The large areas of black I fill in with a marker.

While you can ink with mechanical pens and markers I think it is important to use either crow-quill ink pens or paint brushes because it gives you the ability to vary the thickness of your lines. In some spots you’ll want to push down and create thick lines and then in others you’ll want to lift up to make very thin lines. Experiment with this to see what works.

A couple tips about this: First, you can create more depth in your drawing by doing this. Objects in your drawing that are closer to you should be drawn with thicker lines. Objects that are in the background should be drawn with thinner lines. This will create a sense of depth in your drawing.

Also – if there are bright spots – for instance a light source is behind an object, and the light source is just over your objects edge – the outline of this object might actually thin to the point where it stops, there is a gap, then the line starts up again.

After I dip my brush in the India ink sometimes there is too much ink on it, so I will tap it on the ink well, or draw a few lines on a scrap of paper before I go to my drawing.

It is also important that you are using the right paper. India ink will spread like crazy on some papers. Get a few varieties of Bristol paper and experiment. I find that a thick smooth or plate finish Bristol is the best.

If you have large areas that you need to “fill” I suggest using a black waterproof marker.

Once you’re done inking your drawing I usually wait for at least an hour before I go back and erase my pencil lines. I will use the same plastic eraser and just run it over the entire drawing. If your ink is not dry it will smear, so give it plenty of time. Once the ink is dry you should be able to safely erase the entire paper and the pencil will disappear and the ink will stay.

Step 3. Scan your artwork at 300 dpi. Once your black and white artwork is complete – you’ll have to get it into your computer for coloring.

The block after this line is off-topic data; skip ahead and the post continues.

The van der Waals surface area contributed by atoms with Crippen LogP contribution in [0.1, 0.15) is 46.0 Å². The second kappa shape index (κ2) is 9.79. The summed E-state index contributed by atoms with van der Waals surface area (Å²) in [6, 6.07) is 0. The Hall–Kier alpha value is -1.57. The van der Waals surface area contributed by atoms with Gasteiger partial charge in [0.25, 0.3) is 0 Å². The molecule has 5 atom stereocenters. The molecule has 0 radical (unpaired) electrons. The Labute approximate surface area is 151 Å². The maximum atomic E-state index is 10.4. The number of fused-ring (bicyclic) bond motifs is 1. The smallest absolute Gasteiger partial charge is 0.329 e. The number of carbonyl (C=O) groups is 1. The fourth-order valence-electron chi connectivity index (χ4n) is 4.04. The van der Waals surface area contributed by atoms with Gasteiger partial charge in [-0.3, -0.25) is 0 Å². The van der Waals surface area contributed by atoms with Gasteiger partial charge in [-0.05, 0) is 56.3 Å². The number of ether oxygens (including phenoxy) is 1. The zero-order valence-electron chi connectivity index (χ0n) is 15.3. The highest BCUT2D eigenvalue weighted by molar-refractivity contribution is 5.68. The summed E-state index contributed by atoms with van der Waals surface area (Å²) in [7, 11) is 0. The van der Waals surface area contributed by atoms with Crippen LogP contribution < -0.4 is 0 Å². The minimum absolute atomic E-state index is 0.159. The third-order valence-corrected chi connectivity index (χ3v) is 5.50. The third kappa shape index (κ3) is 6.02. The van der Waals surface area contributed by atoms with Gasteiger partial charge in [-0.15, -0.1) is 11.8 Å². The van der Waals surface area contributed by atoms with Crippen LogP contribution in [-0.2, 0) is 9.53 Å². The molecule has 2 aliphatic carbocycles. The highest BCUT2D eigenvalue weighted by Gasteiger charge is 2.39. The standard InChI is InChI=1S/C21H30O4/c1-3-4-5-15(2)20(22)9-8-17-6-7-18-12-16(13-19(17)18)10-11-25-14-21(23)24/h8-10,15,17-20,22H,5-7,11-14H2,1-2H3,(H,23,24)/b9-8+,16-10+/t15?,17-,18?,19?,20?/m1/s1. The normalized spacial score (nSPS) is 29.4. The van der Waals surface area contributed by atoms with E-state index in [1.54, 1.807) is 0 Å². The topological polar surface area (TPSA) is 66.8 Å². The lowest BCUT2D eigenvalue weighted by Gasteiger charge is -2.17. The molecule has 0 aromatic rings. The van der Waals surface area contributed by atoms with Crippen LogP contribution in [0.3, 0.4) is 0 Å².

Tools You’ll need:

Computer: From here on out you’ll be working on a computer. I recommend a powerful design station, but obviously you’ll have to work with whatever is available. If your art is small a simple computer should be fine. But if you are working at a very large scale – you’ll need processing power to handle the size of the file.

Scanner: I really wish I had a large format scanner. That would like my life much easier. But I only have an 8.5×14 inch scanner. This typically means that I need to scan my artwork in pieces and stitch them together. This can be a bit of a pain in the butt.

Adobe Photoshop or Corel Painter: I personally use Adobe Photoshop but I think Painter is probably better. I use Photoshop because that is what I learned on and am most familiar with.

Stitch your artwork together. Since I frequently have to scan my artwork in pieces, since it’s too big for my scanner, I recommend that you use these tips:

  1. Align one edge of your paper with the edge of the scanning surface. Once you scan one part, slide the art keeping one edge of your art aligned with the edge. This will keep your art from rotating, so that stitching it together will be easier.
  2. Scan your artwork at 300 dpi. This is high resolution or “print” resolution. Typically I shrink the artwork down later but it’s better to start with too much resolution than too little.
  3. Stitch your artwork together by bringing all of your pieces together onto one large canvas and lining them up. If you set each image layer to “multiply” it will make lining them up easier.

Once you have your black and white image scanned into the computer and stitched into one piece of art you’ll need to resize the image to the final size you’ll want your artwork. On this art we’re going to make a 4”x9” flyer. So, we will shrink the artwork to 4” across then add extra canvas so that our final art size is 4”x9”.